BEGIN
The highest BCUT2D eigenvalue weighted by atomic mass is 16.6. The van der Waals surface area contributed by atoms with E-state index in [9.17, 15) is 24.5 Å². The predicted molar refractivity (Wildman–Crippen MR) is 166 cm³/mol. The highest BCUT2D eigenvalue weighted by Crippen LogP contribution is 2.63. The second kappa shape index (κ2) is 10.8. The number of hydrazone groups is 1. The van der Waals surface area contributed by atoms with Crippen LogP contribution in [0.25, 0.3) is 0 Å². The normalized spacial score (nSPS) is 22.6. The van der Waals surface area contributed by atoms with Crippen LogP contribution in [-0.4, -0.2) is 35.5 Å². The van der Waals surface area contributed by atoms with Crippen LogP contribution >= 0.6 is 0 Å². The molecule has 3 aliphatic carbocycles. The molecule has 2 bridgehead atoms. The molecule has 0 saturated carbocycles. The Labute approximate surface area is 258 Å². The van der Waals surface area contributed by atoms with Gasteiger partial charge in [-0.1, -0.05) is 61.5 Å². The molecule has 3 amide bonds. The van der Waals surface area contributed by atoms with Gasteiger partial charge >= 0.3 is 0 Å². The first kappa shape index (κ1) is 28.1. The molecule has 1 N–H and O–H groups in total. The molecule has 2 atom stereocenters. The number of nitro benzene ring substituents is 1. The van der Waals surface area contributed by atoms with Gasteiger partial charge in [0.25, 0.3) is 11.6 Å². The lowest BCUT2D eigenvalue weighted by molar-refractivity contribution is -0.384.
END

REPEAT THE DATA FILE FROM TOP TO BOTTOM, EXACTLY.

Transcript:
The highest BCUT2D eigenvalue weighted by atomic mass is 16.6. The van der Waals surface area contributed by atoms with E-state index in [9.17, 15) is 24.5 Å². The predicted molar refractivity (Wildman–Crippen MR) is 166 cm³/mol. The highest BCUT2D eigenvalue weighted by Crippen LogP contribution is 2.63. The second kappa shape index (κ2) is 10.8. The number of hydrazone groups is 1. The van der Waals surface area contributed by atoms with Crippen LogP contribution in [0.25, 0.3) is 0 Å². The normalized spacial score (nSPS) is 22.6. The van der Waals surface area contributed by atoms with Crippen LogP contribution in [-0.4, -0.2) is 35.5 Å². The van der Waals surface area contributed by atoms with Crippen LogP contribution >= 0.6 is 0 Å². The molecule has 3 aliphatic carbocycles. The molecule has 2 bridgehead atoms. The molecule has 0 saturated carbocycles. The Labute approximate surface area is 258 Å². The van der Waals surface area contributed by atoms with Gasteiger partial charge in [-0.1, -0.05) is 61.5 Å². The molecule has 3 amide bonds. The van der Waals surface area contributed by atoms with Gasteiger partial charge >= 0.3 is 0 Å². The first kappa shape index (κ1) is 28.1. The molecule has 1 N–H and O–H groups in total. The molecule has 2 atom stereocenters. The number of nitro benzene ring substituents is 1. The van der Waals surface area contributed by atoms with Gasteiger partial charge in [0.25, 0.3) is 11.6 Å². The lowest BCUT2D eigenvalue weighted by molar-refractivity contribution is -0.384.